Game Theory II: Advanced Applications
Popularized by movies such as "A Beautiful Mind", game theory is the mathematical modeling of strategic interaction among rational (and irrational) agents. Beyond what we call 'games' in common language, such as chess, poker, soccer, etc., it includes the modeling of conflict among nations, political campaigns, competition among firms, and trading behavior in markets such as the NYSE. How could you begin to model eBay, Google keyword auctions, and peer to peer file-sharing networks, without accounting for the incentives of the people using them?
Our 4-week advanced course considers how to design interactions between agents in order to achieve good social outcomes. The course -- which is free and open to the public -- considers three main topics: social choice theory (i.e., collective decision making), mechanism design, and auctions. More specifically, in the first week we consider the problem of aggregating different agents' preferences, discussing voting rules and the challenges faced in collective decision making. We present some of the most important theoretical results in the area: notably, Arrow's Theorem, which proves that there is no "perfect" voting system, and also the Gibbard-Satterthwaite and Muller-Satterthwaite Theorems. We move on to consider the problem of making collective decisions when agents are self interested and can strategically misreport their preferences. We explain "mechanism design" -- a broad framework for designing interactions between self-interested agents -- and give some key theoretical results. Our third week focuses on the problem of designing mechanisms to maximize aggregate happiness across agents, and presents the powerful family of Vickrey-Clarke-Groves mechanisms. The course wraps up with a fourth week that considers the problem of allocating scarce resources among self-interested agents, and that provides an introduction to auction theory.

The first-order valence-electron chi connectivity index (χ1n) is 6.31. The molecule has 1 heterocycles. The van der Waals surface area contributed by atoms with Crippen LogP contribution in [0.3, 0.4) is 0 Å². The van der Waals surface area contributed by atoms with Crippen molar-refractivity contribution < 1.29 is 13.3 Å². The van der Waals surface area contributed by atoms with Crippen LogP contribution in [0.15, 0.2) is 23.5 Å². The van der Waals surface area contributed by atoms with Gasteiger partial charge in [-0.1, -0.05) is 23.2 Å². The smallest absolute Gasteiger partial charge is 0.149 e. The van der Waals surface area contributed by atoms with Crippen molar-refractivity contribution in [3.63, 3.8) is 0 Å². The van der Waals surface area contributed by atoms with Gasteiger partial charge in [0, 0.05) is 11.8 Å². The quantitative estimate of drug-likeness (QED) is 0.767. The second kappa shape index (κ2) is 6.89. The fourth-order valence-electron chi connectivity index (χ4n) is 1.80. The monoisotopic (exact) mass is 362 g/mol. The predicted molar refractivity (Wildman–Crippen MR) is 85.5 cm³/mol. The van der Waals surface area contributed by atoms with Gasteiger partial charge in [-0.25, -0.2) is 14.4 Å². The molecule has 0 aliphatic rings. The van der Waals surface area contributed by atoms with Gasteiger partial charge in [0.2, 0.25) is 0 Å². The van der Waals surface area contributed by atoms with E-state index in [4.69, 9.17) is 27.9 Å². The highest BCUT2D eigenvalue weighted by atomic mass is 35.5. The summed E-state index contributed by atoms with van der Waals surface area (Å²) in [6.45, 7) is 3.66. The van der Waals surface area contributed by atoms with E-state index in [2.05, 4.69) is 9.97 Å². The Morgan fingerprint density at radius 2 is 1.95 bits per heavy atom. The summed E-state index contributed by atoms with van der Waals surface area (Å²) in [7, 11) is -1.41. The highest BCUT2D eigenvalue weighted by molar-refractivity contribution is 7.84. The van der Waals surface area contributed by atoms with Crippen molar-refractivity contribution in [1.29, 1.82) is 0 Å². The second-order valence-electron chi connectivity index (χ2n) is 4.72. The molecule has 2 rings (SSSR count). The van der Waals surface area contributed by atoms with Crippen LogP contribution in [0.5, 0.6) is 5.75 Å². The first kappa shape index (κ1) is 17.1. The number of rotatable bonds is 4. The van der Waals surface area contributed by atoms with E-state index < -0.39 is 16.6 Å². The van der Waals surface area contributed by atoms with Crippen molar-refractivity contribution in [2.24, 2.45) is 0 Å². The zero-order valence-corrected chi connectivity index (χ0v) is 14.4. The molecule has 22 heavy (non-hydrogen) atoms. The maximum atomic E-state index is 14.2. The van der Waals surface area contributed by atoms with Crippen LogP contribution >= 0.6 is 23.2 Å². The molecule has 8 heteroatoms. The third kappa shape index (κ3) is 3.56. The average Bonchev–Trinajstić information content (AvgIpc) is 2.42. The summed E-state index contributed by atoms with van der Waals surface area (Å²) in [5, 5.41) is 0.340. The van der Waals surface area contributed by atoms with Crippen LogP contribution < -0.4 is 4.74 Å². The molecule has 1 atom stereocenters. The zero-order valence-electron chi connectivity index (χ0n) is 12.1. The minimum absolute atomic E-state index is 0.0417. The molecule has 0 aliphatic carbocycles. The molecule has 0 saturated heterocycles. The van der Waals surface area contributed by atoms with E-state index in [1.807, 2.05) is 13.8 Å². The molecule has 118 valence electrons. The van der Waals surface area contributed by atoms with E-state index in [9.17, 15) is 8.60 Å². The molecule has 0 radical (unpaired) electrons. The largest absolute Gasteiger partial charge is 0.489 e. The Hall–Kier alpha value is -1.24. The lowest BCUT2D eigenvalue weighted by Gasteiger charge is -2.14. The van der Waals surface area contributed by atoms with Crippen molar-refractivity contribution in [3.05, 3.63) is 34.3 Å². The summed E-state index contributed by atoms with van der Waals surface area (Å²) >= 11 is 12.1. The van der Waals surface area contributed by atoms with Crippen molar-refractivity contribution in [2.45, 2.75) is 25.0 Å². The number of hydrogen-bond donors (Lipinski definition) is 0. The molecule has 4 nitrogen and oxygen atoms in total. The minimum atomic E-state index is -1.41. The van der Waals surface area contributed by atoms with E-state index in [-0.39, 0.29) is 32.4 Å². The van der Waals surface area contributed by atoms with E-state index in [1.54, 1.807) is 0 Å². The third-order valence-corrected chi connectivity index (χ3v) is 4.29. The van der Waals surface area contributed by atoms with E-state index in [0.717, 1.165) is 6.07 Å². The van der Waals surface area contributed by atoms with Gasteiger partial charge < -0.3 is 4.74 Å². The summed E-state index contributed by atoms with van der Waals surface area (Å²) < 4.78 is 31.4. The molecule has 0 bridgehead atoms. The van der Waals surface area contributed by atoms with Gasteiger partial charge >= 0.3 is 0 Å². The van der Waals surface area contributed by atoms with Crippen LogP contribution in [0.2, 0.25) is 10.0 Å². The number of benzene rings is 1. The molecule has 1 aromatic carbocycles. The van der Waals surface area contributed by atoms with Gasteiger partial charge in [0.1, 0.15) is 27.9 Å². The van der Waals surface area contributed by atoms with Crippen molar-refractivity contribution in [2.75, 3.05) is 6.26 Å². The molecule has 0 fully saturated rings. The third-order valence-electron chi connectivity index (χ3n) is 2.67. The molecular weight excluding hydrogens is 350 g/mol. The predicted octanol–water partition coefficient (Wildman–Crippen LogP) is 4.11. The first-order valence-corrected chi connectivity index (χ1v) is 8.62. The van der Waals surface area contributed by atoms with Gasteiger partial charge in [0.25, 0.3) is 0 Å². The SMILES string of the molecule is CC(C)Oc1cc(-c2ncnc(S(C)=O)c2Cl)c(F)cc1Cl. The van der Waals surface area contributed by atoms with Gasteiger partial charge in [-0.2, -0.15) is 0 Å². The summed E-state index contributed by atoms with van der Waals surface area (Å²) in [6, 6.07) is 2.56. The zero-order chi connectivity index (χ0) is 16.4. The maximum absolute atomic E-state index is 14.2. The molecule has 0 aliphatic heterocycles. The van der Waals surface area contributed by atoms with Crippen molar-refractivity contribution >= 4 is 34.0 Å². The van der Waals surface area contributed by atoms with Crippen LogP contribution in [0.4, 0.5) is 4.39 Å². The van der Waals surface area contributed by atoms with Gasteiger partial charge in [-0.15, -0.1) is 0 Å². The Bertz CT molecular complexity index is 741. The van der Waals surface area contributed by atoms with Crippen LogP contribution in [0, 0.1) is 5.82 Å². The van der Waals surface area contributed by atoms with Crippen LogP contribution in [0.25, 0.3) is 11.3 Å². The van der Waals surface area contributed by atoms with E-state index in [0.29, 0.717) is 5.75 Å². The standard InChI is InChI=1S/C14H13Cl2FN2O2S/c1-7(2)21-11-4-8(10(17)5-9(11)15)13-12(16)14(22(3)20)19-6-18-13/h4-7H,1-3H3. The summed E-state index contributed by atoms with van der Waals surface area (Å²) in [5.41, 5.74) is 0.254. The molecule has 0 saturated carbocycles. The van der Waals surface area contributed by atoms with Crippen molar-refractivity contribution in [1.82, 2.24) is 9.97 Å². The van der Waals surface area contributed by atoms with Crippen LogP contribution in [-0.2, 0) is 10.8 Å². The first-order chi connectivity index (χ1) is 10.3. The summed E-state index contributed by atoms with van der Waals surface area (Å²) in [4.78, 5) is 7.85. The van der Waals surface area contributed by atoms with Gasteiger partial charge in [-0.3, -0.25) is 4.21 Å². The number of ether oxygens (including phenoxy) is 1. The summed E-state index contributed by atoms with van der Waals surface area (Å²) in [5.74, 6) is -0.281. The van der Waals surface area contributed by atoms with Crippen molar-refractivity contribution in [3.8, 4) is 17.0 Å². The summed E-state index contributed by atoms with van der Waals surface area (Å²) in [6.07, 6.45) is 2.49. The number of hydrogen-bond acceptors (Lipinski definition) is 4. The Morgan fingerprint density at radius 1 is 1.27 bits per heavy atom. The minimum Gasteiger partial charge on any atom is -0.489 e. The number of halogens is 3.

This course is a follow-up to a more basic course in which we provided the foundations to game theory, covering topics such as representing games and strategies, the extensive form, Bayesian games, repeated and stochastic games, and more. Although to a substantial extent our new course stands alone, some of the previous material -- e.g., Bayesian games, Nash equilibrium, and dominant strategies -- is needed for this more advanced course, whether picked up through our previous course or elsewhere.
- Matthew O. Jackson
- Kevin Leyton-Brown
- Yoav Shoham